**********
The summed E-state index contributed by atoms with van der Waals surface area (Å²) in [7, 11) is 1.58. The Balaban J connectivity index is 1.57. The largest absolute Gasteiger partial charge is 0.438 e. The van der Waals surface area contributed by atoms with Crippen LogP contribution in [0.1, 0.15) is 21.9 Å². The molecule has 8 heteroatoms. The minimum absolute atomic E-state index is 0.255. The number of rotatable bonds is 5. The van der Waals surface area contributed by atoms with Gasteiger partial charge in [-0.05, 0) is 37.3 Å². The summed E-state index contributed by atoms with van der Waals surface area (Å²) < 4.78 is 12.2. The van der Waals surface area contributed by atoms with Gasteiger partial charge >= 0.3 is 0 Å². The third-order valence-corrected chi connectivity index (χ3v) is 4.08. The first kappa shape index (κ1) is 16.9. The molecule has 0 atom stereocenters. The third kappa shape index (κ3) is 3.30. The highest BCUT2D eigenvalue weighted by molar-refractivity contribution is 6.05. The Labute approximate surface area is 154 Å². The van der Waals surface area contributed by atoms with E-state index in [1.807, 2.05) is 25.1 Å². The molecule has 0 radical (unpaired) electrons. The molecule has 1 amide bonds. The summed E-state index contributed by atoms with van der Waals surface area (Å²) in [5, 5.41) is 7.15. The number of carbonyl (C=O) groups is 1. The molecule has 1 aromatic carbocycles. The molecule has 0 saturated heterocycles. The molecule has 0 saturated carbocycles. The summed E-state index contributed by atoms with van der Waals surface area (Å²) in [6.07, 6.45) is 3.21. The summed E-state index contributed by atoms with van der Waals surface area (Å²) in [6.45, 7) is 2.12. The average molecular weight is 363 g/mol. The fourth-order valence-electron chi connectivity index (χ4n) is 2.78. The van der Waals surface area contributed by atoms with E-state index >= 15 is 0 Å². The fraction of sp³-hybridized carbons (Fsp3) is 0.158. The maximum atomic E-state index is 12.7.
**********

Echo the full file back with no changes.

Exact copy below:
The summed E-state index contributed by atoms with van der Waals surface area (Å²) in [7, 11) is 1.58. The Balaban J connectivity index is 1.57. The largest absolute Gasteiger partial charge is 0.438 e. The van der Waals surface area contributed by atoms with Crippen LogP contribution in [0.1, 0.15) is 21.9 Å². The molecule has 8 heteroatoms. The minimum absolute atomic E-state index is 0.255. The number of rotatable bonds is 5. The van der Waals surface area contributed by atoms with Gasteiger partial charge in [-0.05, 0) is 37.3 Å². The summed E-state index contributed by atoms with van der Waals surface area (Å²) < 4.78 is 12.2. The van der Waals surface area contributed by atoms with Gasteiger partial charge >= 0.3 is 0 Å². The third-order valence-corrected chi connectivity index (χ3v) is 4.08. The first kappa shape index (κ1) is 16.9. The molecule has 0 atom stereocenters. The third kappa shape index (κ3) is 3.30. The highest BCUT2D eigenvalue weighted by molar-refractivity contribution is 6.05. The Labute approximate surface area is 154 Å². The van der Waals surface area contributed by atoms with E-state index in [1.807, 2.05) is 25.1 Å². The molecule has 0 radical (unpaired) electrons. The molecule has 1 amide bonds. The summed E-state index contributed by atoms with van der Waals surface area (Å²) in [5, 5.41) is 7.15. The number of carbonyl (C=O) groups is 1. The molecule has 1 aromatic carbocycles. The molecule has 0 saturated heterocycles. The molecule has 0 saturated carbocycles. The summed E-state index contributed by atoms with van der Waals surface area (Å²) in [6.07, 6.45) is 3.21. The summed E-state index contributed by atoms with van der Waals surface area (Å²) in [6.45, 7) is 2.12. The average molecular weight is 363 g/mol. The fourth-order valence-electron chi connectivity index (χ4n) is 2.78. The van der Waals surface area contributed by atoms with E-state index >= 15 is 0 Å². The fraction of sp³-hybridized carbons (Fsp3) is 0.158. The maximum atomic E-state index is 12.7.